To some, this may be an uncomfortably high price to pay for web freedom.

On a practical level, technology has largely out-paced the now-antiquated view that the Internet can be surgically sliced into “safe” websites and “unsafe” ones, and the unanimity of Packingham suggests that the Court did not struggle much with its rationale.

While the absence of web-restrictions would lead to the release of offenders to the community with an unavoidable dose of discomfort with their access to computers, it may also result in judges finding themselves increasingly satisfied with lengthy prison terms because of the lack of a satisfactory, less-restrictive condition of supervised release.

So, somewhat ironically, the next Lester Packingham may find himself spending more time in prison because of his inability to convince a judge that self-restraint on the computer can adequately replace judicially-imposed restraints.

Perhaps the safer bet here is on technology – that some program, some application, or some web-alternative pops up in the future and revitalizes the possibility of judges restricting web access without violating First Amendment rights.

James Trusty

James Trusty is a Member at Ifrah Law, PLLC, where he leads the White Collar Practice Group. He was formerly Chief of the Department of Justice Organized Crime & Gang Section, and has spent 27 years serving as either a local or federal prosecutor. He also teaches criminal Justice courses at University of Maryland (Shady Grove). He welcomes comments from readers.


How Private is Your Cellphone? The Next Fourth Amendment Challenge

A case before the Supreme Court next month could decide whether constitutional protections against warrantless searches prevent courts and law enforcement from using evidence discovered from cellphone records, says a former NYC prosecutor.

Most people know that very little they do on the web is private. The terabytes of data held online contain personal information accessible not only to friends, relatives and would-be employers, but to private businesses, which frequently collect user information in order to deliver better services to customers.

Can the government see it too?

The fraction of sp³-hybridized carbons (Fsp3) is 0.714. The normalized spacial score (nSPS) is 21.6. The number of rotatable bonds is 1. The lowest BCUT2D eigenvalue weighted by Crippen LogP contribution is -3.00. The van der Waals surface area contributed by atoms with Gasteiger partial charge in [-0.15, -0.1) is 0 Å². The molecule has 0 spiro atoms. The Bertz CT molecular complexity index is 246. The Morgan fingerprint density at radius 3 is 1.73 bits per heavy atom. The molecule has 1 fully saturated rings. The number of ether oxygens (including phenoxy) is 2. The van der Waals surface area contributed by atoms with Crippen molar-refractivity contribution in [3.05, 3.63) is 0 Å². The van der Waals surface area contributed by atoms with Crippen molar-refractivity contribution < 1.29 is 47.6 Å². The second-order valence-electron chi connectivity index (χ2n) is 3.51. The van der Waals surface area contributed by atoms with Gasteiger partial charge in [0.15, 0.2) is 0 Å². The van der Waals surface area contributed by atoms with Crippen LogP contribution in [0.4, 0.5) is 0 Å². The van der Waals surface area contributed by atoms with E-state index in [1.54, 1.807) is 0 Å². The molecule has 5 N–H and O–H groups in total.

In 1979, the Supreme Court ruled in Smith v. Maryland that Fourth Amendment protections against warrantless searches do not cover such “third party” access to online data. In what has since been developed as the “Third Party Doctrine,” the court ruled that an individual has no legitimate expectation of privacy for information voluntarily given to a third party—be it a person, bank, or phone carrier—information that is also then similarly available to government agencies.

But what are government agencies, such as law enforcement, constitutionally permitted to do with the data they collect?  A case before the Court next month may help answer the question.

Carpenter v. United States has the potential to affect application of the Fourth Amendment’s Third Party Doctrine in the digital age.

The case involves a string of robberies, allegedly organized by the defendant, Timothy Carpenter, which occurred over a two-year period. Police acquired cell site location information (CSLI) associated with the phone he used. Although no search warrant was ever obtained, a judge did sign a court order under the Stored Communications Act, a statute that requires reasonable suspicion, not probable cause.

The CSLI records revealed Carpenter’s location and movements over 127 days and showed that during the five-month period his phone was in communication with cell towers near the crime scenes.

Although there is a tendency to read Smith v. Maryland as a blanket rule, where anything given to or accessed by a third party has no Fourth Amendment interest, it doesn’t make sense to apply a doctrine created over 30 years ago to types of communications and data that were neither used at the time nor contemplated by the Court.

Deanna Paul

“Given how much [of] our data goes through third parties, if you take a strong reading of the Doctrine, it essentially wipes out Fourth Amendment protections for most modern communications,” Michael Price, Senior Counsel for the Liberty and National Security Program at New York University’s Brennan Center for Justice, told me.

“There is also nothing about location information in Smith. To rely on it, and say that location information should be accessible without a warrant, is reading the case far too broadly.”

Price’s point is an important one.

To analogize cases is to suggest they should be treated the same under the law and receive the same level of protection. Although the facts may specifically involve cell-site information, Carpenter is about more than just location privacy. Here, as is increasingly the case with Internet-of-Things-based prosecutions, a third-party server already had access to the sought after location data.

Carpenter presents the first chance for the Court to reconsider Fourth Amendment protections against warrantless searches and seizures of information generated and collected by the many modern technologies we use every day.

This is an opportunity at least one Supreme Court Justice has recognized.